February 26, 2003 Wednesday
Bono and The Edge, U2, talk about "The Hands That Built America" from "Gangs
of New York" which has been nominated for an Oscar
MATT LAUER, co-host:
U2 is considered to be one of the greatest rock bands in the world. In the last 24 years, the guys from Ireland have sold more than 115 million albums and have won 14 Grammy Awards. Well, last month the band picked up a Golden
Globe award for "The Hands That Built America." It's their song from the film "The Gangs of New York." And now they can add Oscar nominees to their growing list of accolades.
Bono and The Edge, good morning. Good to have you here, guys.
THE EDGE: (U2): Good to be here, Matt.
LAUER: How big a deal is this? I mean, you guys have written songs for movies before. You've done a lot of things. But Oscar nomination, is that a big deal?
BONO: (U2): Yes, for a couple boys from the north side of Dublin, it doesn't get much bigger, really. I mean, you feel like you're breaking into somebody else's house and robbing their furniture, a little bit, because it's not our
world, Hollywood. But we're going to go out there and trash the place.
LAUER: Good for you. Wreck the joint. It seems strange, if you listen to the nominees, you've got Eminem, you've got U2, you've got Paul Simon, very different kinds of music. So when you deal with a category, if you deal with an awards show like this, is it a little bit like comparing apples and oranges?
THE EDGE: I think it's about the context of the songs in the movies, you know. If--if you look at it in that sense, it's not about what kind of a song it is, it's--it's like how does it resonate in the context of the film that it was written for. And that was one of the real challenges for us
writing "The Hands That Built America" was we're dealing with a period piece set in New York in the, I believe, the 19th century. So how do you write a song and--and--and arrange a song that kind of can--can work in that context
but still speak today?
BONO: I mean, there's a lot of songs stuck in films, a lot of pop songs, rock songs, hip-hop, but it's best when a song grows out of the characters and the story as Edge said. I mean, it is tricky working with Scorsese. He said, you know, 'Could you write a song starts in 1861 and ends in 2002?' Yeah, sure.
LAUER: Yeah. How much time do we have?
BONO: But we do--you know, we--we--we--we went at it old school with a respect for those people, like score almost. It was like a song as--as score.
LAUER: Well, you've--you've said in the past that the really good songs kind of write you, you don't write them. So this is a very different process. You're--you're commissioned to write a song.
THE EDGE: Yeah.
LAUER: Is it as easy? I mean, it doesn't just come out of you, does it?
BONO: The story of Irish immigrants coming to New York is something that we have more than a feel for. I mean, we are them, in a sense, years and years later. And--but i--it's a very powerful story. These--the blacks and the Irish were the only two races that came to America not out of choice. Irish people were starving, famine, the potato famine in--in Ireland, and they came off those boats, you know, grass still in their mouths from, you know, trying to keep alive. And they were mean, and they were rough. And as far as having the big ideas and wanting to join the--the police and the pri--priests of this city, they were also thugs. So we wanted to get that across, that this great country, this great city had at the root of it this compromises that you find in, you know, in now, in say, in the developing world.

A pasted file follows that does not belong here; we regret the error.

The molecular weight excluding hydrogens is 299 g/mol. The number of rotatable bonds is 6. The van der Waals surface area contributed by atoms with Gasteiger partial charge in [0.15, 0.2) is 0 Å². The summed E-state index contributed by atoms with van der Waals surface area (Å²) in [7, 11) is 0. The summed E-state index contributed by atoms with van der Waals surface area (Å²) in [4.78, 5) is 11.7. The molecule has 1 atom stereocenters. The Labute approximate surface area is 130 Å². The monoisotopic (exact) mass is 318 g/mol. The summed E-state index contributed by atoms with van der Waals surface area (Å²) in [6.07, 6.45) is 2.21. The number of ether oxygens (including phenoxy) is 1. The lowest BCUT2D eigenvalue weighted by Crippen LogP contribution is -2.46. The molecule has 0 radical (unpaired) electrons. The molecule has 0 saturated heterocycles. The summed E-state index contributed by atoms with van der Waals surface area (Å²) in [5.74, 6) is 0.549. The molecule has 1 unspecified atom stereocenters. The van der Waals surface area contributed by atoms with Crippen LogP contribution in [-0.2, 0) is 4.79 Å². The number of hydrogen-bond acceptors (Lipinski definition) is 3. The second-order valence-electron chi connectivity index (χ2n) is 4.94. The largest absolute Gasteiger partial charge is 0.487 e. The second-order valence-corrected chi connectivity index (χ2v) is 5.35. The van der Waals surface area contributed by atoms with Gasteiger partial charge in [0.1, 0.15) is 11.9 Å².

LAUER: Let me read you some names of people who've won this award, OK?
Barbra Streisand, Isaac Hayes, Andrew...
THE EDGE: Wow.
LAUER: ...Lloyd Webber, Irving Berlin.
LAUER: U2 in that group. Must sound pretty good.
BONO: Well, I don't know...
THE EDGE: It sure does.
BONO: ... if--if--if we win, but it is just--it's a hell of an honor being there, and--whether we win or we don't. And we're there for Martin Scorsese. This has got to be his year.
THE EDGE: Yeah.
BONO: And if it isn't, we know some Irish gangs here. You know what I'm saying?
LAUER: You'll talk to somebody?
BONO: We going to know--we know where the academy park their car, OK?
LAUER: Twenty-five years in the business, guys. Rock 'n' Roll Hall of Fame's going to induct you. You young enough or are you old enough...
THE EDGE: We're trying...
LAUER: ...to be in the Rock 'n' Roll Hall of Fame?
THE EDGE: We're trying to forget about that. You know, it doesn't feel--about 10 years premature. You got to understand, we started very young, so, you know, really we should be about 10 years older than we are to be in this position, because we started so young. So...
BONO: Edge was 15 when--when--I was 16. I'm--I'm bigger than him.
LAUER: Well, it's a great honor. I--this is always weird to say with a minute left, but I do want to mention something with you, Bono, because you've done a lot to fight AIDS in Africa. President Bush in the State of the Union address comes out and says, 'We're going to--we're going to go
with $15 billion for that cause, to fight AIDS in Africa.' What was your reaction when you heard it?
BONO: I was jumping up and down. The president deserves a lot of credit for that. He really stuck his neck out. He was right, it's important the people know at this time what America is for as well as what America's against, so that was a great moment. And we were on the TODAY show talking to Katie, she helped us when we went on our tour in the Midwest to break the ground for that initiative. So...
LAUER: Spread the message here in the States.
BONO: Yeah, so you helped here on the TODAY show.
BONO: Thank you.
LAUER: ...it's our pleasure. I know you guys are going to perform for us in a little while. It's good to have you here.
THE EDGE: Thanks for having us.
LAUER: Good luck...
BONO: Thanks, Matt.
LAUER: ...at the Oscars.
THE EDGE: Thanks, Matt.
LAUER: A pleasure. Thanks.
We're back right after this.